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I want to do something like this:

watch tail -f | wc -l
#=> 43
#=> 56
#=> 61
#=> 44
#=> ...

It counts new lines of tail each second

/ Linux, CentOs

To be more clear. I have got something like this:

tail -f /var/log/my_process/*.log | grep error

I am reading some error messages. And now I want to count them. How many ~ errors I have got in a second. So one line in a log is one error in a proccess.

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What are you trying to do? If you want to watch appended lines, it is enough to use tail -f /path/to/file alone. If you want to watch file lines, you can use watch wc -l /path/to/file. – Khaled Oct 22 '12 at 12:30
@Khaled, I need to watch how many new lines were appended – fl00r Oct 22 '12 at 12:31
I use tail with regex for a number of files, and I want to see how many lines are appended to all of this files through a time – fl00r Oct 22 '12 at 12:35
Hmpfh. tail -f /var/log/my_process/*.log |grep error > /tmp/error.lines & ; watch wc /tmp/error.lines ? Then do math. – cjc Oct 22 '12 at 18:02
@cjc it works, thanks! :) you should at it as ab answer – fl00r Oct 22 '12 at 18:13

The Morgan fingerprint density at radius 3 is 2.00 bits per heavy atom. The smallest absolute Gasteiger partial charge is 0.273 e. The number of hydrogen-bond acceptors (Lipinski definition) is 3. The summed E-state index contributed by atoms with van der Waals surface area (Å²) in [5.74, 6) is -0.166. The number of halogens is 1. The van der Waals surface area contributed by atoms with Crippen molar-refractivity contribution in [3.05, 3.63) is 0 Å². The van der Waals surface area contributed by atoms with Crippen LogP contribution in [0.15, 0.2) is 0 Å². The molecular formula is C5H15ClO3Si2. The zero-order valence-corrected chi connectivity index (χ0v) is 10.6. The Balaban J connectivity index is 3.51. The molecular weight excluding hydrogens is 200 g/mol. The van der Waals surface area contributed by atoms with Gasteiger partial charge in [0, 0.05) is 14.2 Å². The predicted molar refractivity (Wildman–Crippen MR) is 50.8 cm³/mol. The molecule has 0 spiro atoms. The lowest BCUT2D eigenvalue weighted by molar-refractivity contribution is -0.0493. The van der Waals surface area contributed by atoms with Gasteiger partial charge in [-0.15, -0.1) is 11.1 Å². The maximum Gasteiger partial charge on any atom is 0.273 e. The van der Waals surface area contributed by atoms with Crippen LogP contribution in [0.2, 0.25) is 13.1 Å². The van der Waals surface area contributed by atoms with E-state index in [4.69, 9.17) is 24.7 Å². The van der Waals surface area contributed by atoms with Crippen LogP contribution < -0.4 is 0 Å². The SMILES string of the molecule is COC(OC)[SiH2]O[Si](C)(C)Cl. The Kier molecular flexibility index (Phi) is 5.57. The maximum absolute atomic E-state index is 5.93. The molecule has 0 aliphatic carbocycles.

up vote 16 down vote accepted

I've recently discovered pv, and it's really cool, you could do something like

tail -f logfile | pv -i2 -ltr > /dev/null

  • -i2 = count every 2 seconds
  • -l = count lines
  • -t = print time
  • -r = show rate
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Here's a quick and dirty method. You basically want to break the tail and the watch wc into separate parts, and do something like:

tail -f /var/log/my_process/*.log |grep error > /tmp/error.lines &
watch wc /tmp/error.lines

at which point, you can do math to get an errors/sec number. But, if you're just doing this for an one-off examination of your error rate, quick-and-dirty might be good enough.

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You could try something like this:

tail -f /var/log/my_process/*.log | perl -pe '$_ = "$. $_"'

It prints the line number in front of each line.

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1) That's not what the OP is looking for and 2) nl will do this, not requiring the call out to perl. – EEAA Oct 22 '12 at 17:58

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